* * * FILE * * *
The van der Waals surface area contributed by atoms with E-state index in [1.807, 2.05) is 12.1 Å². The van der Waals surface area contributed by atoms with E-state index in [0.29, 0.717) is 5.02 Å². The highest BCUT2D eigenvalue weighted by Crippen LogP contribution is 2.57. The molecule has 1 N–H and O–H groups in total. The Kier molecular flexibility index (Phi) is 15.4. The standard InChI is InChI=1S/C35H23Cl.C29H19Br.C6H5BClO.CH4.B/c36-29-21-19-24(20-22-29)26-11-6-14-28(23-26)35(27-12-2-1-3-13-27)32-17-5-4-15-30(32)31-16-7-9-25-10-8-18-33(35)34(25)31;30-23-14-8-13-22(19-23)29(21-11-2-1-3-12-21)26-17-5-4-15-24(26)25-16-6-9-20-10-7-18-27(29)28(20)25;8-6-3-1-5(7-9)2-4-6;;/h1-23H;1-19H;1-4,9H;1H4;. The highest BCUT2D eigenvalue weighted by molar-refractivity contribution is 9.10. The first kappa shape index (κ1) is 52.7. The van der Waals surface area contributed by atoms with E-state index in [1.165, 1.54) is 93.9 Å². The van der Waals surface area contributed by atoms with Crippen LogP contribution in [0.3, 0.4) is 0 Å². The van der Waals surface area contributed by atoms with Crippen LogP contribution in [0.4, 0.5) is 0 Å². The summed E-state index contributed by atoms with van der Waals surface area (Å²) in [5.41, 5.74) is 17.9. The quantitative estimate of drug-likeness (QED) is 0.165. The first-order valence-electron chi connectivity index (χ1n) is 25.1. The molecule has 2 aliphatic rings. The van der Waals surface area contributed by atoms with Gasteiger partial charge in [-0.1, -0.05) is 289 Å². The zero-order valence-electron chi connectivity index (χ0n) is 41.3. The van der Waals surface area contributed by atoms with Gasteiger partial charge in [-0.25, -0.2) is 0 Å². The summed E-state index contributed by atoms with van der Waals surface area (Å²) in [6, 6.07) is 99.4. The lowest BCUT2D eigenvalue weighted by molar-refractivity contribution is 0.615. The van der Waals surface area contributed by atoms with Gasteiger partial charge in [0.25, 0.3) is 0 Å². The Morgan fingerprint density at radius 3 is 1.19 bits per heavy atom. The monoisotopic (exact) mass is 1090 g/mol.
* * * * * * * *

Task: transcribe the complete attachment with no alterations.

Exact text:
The van der Waals surface area contributed by atoms with E-state index in [1.807, 2.05) is 12.1 Å². The van der Waals surface area contributed by atoms with E-state index in [0.29, 0.717) is 5.02 Å². The highest BCUT2D eigenvalue weighted by Crippen LogP contribution is 2.57. The molecule has 1 N–H and O–H groups in total. The Kier molecular flexibility index (Phi) is 15.4. The standard InChI is InChI=1S/C35H23Cl.C29H19Br.C6H5BClO.CH4.B/c36-29-21-19-24(20-22-29)26-11-6-14-28(23-26)35(27-12-2-1-3-13-27)32-17-5-4-15-30(32)31-16-7-9-25-10-8-18-33(35)34(25)31;30-23-14-8-13-22(19-23)29(21-11-2-1-3-12-21)26-17-5-4-15-24(26)25-16-6-9-20-10-7-18-27(29)28(20)25;8-6-3-1-5(7-9)2-4-6;;/h1-23H;1-19H;1-4,9H;1H4;. The highest BCUT2D eigenvalue weighted by molar-refractivity contribution is 9.10. The first kappa shape index (κ1) is 52.7. The van der Waals surface area contributed by atoms with E-state index in [1.165, 1.54) is 93.9 Å². The van der Waals surface area contributed by atoms with Crippen LogP contribution in [0.3, 0.4) is 0 Å². The van der Waals surface area contributed by atoms with Crippen LogP contribution in [0.4, 0.5) is 0 Å². The summed E-state index contributed by atoms with van der Waals surface area (Å²) in [5.41, 5.74) is 17.9. The quantitative estimate of drug-likeness (QED) is 0.165. The first-order valence-electron chi connectivity index (χ1n) is 25.1. The molecule has 2 aliphatic rings. The van der Waals surface area contributed by atoms with Gasteiger partial charge in [-0.1, -0.05) is 289 Å². The zero-order valence-electron chi connectivity index (χ0n) is 41.3. The van der Waals surface area contributed by atoms with Gasteiger partial charge in [-0.25, -0.2) is 0 Å². The summed E-state index contributed by atoms with van der Waals surface area (Å²) in [6, 6.07) is 99.4. The lowest BCUT2D eigenvalue weighted by molar-refractivity contribution is 0.615. The van der Waals surface area contributed by atoms with Gasteiger partial charge in [0.25, 0.3) is 0 Å². The Morgan fingerprint density at radius 3 is 1.19 bits per heavy atom. The monoisotopic (exact) mass is 1090 g/mol.